Cities, wandering, serendipity and (wait for it) zombies

Cell phones and GPS can easily take the thinking out of urban navigation, obscuring the reality of making our way on our own with the reality of screen and algorithm. Of course we can, in more playful mode, use augmented reality—as with the video game described below—to get ourselves out of our urban ruts. I wonder if a more philosophical GPS system would have, next to the button that says “Take me home”, one that says “Get me lost.”

I’m very weary of the hipster obsession with zombies by now. Cut it out, hipsters. So I felt shame the other night as my friend and I sprinted through the dark along treacherously uneven brick sidewalks, running from zombies and loving it.

Not real zombies, or even hipsters—we were responding to an awesome app for Android phones called Zombie, Run! It’s a location-based game of sorts that places a bunch of zombies between you and your destination on the map. When you’re near enough to a zombie, it begins to give chase. You must reach your destination without a zombie catching you and eating your brains. It’s lots of fun and can make mundane trips much more interesting, especially if you enjoy running around like a maniac in public.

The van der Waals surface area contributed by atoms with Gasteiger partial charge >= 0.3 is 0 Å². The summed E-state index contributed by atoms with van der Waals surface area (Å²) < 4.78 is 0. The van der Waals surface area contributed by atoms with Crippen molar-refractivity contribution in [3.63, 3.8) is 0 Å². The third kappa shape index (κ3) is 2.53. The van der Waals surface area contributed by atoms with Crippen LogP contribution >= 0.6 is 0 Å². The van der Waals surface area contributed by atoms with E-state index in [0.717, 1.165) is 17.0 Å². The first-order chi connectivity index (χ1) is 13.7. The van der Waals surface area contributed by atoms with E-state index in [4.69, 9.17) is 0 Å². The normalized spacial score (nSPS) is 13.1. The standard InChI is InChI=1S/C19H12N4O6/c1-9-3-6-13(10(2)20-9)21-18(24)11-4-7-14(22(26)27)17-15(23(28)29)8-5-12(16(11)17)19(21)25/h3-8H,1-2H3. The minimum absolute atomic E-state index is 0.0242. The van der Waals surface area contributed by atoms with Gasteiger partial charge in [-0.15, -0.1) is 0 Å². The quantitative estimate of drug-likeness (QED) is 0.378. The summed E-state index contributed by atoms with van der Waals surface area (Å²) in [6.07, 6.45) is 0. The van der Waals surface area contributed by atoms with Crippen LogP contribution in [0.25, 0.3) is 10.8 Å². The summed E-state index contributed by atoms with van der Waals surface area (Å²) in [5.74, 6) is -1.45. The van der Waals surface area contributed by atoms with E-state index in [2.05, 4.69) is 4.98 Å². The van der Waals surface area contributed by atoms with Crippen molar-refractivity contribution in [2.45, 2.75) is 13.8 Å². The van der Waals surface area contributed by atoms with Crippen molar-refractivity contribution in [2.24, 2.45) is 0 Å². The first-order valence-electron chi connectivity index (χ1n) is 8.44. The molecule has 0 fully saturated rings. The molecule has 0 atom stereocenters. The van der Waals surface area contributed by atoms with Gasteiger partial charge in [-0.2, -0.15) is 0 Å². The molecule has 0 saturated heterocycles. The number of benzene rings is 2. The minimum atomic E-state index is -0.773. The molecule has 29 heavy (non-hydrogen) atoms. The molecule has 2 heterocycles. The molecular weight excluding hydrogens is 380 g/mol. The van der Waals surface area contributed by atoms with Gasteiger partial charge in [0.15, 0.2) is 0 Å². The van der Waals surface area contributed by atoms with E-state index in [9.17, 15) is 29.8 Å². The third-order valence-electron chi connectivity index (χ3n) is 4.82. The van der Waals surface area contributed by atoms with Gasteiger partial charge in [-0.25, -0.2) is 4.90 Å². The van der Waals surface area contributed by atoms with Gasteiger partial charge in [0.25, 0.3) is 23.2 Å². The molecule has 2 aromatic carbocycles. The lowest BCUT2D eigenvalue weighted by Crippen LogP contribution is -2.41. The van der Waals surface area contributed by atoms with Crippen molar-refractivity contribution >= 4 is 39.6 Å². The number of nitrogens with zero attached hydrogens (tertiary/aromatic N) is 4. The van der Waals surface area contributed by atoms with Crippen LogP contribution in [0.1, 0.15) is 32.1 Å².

But a game like this is also fascinating when you set down your can of High Life and put on your Geographer hat. It directs a kind of spatial behavior that technology more often stamps out in one way or another—wandering. While our gizmos usually tell us exactly where something is and how to get there, here is something that forces a person to stray from the direct path. Assuming the player keeps his eyes open and actually notices the world around him, the game provides an interesting way of experiencing and understanding urban spaces. By acting upon virtual landscape in the physical landscape, the player travels unpredicted paths and enters areas that might otherwise never have been seen.

from “Zombie psychogeography” by Andy Woodruff, Cartogrammar, 23 August 2010

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